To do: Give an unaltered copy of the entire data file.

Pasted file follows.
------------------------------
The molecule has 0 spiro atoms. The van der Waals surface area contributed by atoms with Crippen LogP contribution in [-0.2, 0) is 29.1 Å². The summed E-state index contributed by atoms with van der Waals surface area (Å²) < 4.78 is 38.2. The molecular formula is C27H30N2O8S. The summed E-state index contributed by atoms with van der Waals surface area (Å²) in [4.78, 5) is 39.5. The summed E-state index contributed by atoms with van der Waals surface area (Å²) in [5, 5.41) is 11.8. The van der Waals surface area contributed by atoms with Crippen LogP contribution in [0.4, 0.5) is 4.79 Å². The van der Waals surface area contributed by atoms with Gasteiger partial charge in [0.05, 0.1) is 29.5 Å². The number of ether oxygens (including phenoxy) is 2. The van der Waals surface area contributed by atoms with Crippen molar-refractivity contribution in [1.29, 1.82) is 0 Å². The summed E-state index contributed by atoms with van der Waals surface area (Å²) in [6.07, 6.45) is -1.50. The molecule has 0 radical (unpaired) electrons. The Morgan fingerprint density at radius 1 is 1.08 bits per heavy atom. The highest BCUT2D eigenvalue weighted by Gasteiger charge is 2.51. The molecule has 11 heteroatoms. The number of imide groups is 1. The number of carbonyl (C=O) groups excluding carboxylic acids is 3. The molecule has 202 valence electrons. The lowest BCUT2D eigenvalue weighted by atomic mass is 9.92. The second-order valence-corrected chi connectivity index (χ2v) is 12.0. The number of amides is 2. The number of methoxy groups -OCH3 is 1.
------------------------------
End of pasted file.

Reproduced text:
The molecule has 0 spiro atoms. The van der Waals surface area contributed by atoms with Crippen LogP contribution in [-0.2, 0) is 29.1 Å². The summed E-state index contributed by atoms with van der Waals surface area (Å²) < 4.78 is 38.2. The molecular formula is C27H30N2O8S. The summed E-state index contributed by atoms with van der Waals surface area (Å²) in [4.78, 5) is 39.5. The summed E-state index contributed by atoms with van der Waals surface area (Å²) in [5, 5.41) is 11.8. The van der Waals surface area contributed by atoms with Crippen LogP contribution in [0.4, 0.5) is 4.79 Å². The van der Waals surface area contributed by atoms with Gasteiger partial charge in [0.05, 0.1) is 29.5 Å². The number of ether oxygens (including phenoxy) is 2. The van der Waals surface area contributed by atoms with Crippen molar-refractivity contribution in [1.29, 1.82) is 0 Å². The summed E-state index contributed by atoms with van der Waals surface area (Å²) in [6.07, 6.45) is -1.50. The molecule has 0 radical (unpaired) electrons. The Morgan fingerprint density at radius 1 is 1.08 bits per heavy atom. The highest BCUT2D eigenvalue weighted by Gasteiger charge is 2.51. The molecule has 11 heteroatoms. The number of imide groups is 1. The number of carbonyl (C=O) groups excluding carboxylic acids is 3. The molecule has 202 valence electrons. The lowest BCUT2D eigenvalue weighted by atomic mass is 9.92. The second-order valence-corrected chi connectivity index (χ2v) is 12.0. The number of amides is 2. The number of methoxy groups -OCH3 is 1.